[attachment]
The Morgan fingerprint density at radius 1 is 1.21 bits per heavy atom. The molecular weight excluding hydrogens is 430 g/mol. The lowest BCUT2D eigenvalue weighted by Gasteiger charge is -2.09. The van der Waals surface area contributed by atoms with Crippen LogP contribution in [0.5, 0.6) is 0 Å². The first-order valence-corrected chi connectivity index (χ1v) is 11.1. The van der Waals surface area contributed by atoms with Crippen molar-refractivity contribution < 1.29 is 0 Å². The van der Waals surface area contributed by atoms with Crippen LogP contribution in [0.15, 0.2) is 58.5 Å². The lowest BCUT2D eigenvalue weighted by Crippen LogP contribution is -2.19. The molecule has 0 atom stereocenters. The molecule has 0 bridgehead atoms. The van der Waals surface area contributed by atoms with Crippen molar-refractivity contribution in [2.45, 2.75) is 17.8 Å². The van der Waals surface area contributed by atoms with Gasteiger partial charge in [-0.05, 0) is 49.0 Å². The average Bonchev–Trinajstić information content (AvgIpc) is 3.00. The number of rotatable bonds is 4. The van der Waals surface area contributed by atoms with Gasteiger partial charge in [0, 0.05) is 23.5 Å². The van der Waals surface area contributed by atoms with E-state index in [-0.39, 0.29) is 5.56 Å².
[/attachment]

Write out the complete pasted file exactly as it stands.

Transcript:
The Morgan fingerprint density at radius 1 is 1.21 bits per heavy atom. The molecular weight excluding hydrogens is 430 g/mol. The lowest BCUT2D eigenvalue weighted by Gasteiger charge is -2.09. The van der Waals surface area contributed by atoms with Crippen LogP contribution in [0.5, 0.6) is 0 Å². The first-order valence-corrected chi connectivity index (χ1v) is 11.1. The van der Waals surface area contributed by atoms with Crippen molar-refractivity contribution < 1.29 is 0 Å². The van der Waals surface area contributed by atoms with Crippen LogP contribution in [0.15, 0.2) is 58.5 Å². The lowest BCUT2D eigenvalue weighted by Crippen LogP contribution is -2.19. The molecule has 0 atom stereocenters. The molecule has 0 bridgehead atoms. The van der Waals surface area contributed by atoms with Crippen molar-refractivity contribution in [2.45, 2.75) is 17.8 Å². The van der Waals surface area contributed by atoms with Gasteiger partial charge in [-0.05, 0) is 49.0 Å². The average Bonchev–Trinajstić information content (AvgIpc) is 3.00. The number of rotatable bonds is 4. The van der Waals surface area contributed by atoms with Gasteiger partial charge in [0, 0.05) is 23.5 Å². The van der Waals surface area contributed by atoms with E-state index in [-0.39, 0.29) is 5.56 Å².